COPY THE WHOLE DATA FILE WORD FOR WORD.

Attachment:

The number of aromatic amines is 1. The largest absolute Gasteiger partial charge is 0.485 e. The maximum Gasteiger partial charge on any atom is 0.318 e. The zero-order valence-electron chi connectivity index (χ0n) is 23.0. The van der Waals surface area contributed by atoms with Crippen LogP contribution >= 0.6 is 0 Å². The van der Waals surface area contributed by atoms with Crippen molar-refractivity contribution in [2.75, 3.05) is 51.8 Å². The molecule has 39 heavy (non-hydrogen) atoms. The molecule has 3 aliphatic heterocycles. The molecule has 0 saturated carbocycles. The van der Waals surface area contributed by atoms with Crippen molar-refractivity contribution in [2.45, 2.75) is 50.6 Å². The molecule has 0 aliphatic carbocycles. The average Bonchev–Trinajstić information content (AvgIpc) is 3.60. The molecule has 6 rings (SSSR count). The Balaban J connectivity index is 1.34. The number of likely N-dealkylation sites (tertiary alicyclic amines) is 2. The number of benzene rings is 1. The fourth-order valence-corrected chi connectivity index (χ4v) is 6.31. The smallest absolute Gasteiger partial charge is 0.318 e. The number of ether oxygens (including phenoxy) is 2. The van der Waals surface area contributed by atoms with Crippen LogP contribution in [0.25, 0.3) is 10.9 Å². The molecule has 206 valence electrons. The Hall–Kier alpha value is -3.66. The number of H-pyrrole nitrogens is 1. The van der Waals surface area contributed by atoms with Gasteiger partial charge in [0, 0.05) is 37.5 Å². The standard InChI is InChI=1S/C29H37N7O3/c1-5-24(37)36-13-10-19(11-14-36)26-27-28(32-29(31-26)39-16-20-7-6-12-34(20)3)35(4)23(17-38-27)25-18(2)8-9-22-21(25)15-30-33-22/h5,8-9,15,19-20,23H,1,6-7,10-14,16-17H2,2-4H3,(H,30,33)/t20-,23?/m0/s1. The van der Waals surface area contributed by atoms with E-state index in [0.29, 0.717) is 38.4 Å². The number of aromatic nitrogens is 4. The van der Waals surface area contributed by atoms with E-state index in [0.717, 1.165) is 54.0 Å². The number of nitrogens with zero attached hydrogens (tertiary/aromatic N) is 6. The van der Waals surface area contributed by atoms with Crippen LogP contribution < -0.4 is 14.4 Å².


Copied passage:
The number of aromatic amines is 1. The largest absolute Gasteiger partial charge is 0.485 e. The maximum Gasteiger partial charge on any atom is 0.318 e. The zero-order valence-electron chi connectivity index (χ0n) is 23.0. The van der Waals surface area contributed by atoms with Crippen LogP contribution >= 0.6 is 0 Å². The van der Waals surface area contributed by atoms with Crippen molar-refractivity contribution in [2.75, 3.05) is 51.8 Å². The molecule has 39 heavy (non-hydrogen) atoms. The molecule has 3 aliphatic heterocycles. The molecule has 0 saturated carbocycles. The van der Waals surface area contributed by atoms with Crippen molar-refractivity contribution in [2.45, 2.75) is 50.6 Å². The molecule has 0 aliphatic carbocycles. The average Bonchev–Trinajstić information content (AvgIpc) is 3.60. The molecule has 6 rings (SSSR count). The Balaban J connectivity index is 1.34. The number of likely N-dealkylation sites (tertiary alicyclic amines) is 2. The number of benzene rings is 1. The fourth-order valence-corrected chi connectivity index (χ4v) is 6.31. The smallest absolute Gasteiger partial charge is 0.318 e. The number of ether oxygens (including phenoxy) is 2. The van der Waals surface area contributed by atoms with Crippen LogP contribution in [0.25, 0.3) is 10.9 Å². The molecule has 206 valence electrons. The Hall–Kier alpha value is -3.66. The number of H-pyrrole nitrogens is 1. The van der Waals surface area contributed by atoms with Gasteiger partial charge in [0, 0.05) is 37.5 Å². The standard InChI is InChI=1S/C29H37N7O3/c1-5-24(37)36-13-10-19(11-14-36)26-27-28(32-29(31-26)39-16-20-7-6-12-34(20)3)35(4)23(17-38-27)25-18(2)8-9-22-21(25)15-30-33-22/h5,8-9,15,19-20,23H,1,6-7,10-14,16-17H2,2-4H3,(H,30,33)/t20-,23?/m0/s1. The van der Waals surface area contributed by atoms with E-state index in [0.29, 0.717) is 38.4 Å². The number of aromatic nitrogens is 4. The van der Waals surface area contributed by atoms with E-state index in [0.717, 1.165) is 54.0 Å². The number of nitrogens with zero attached hydrogens (tertiary/aromatic N) is 6. The van der Waals surface area contributed by atoms with Crippen LogP contribution < -0.4 is 14.4 Å².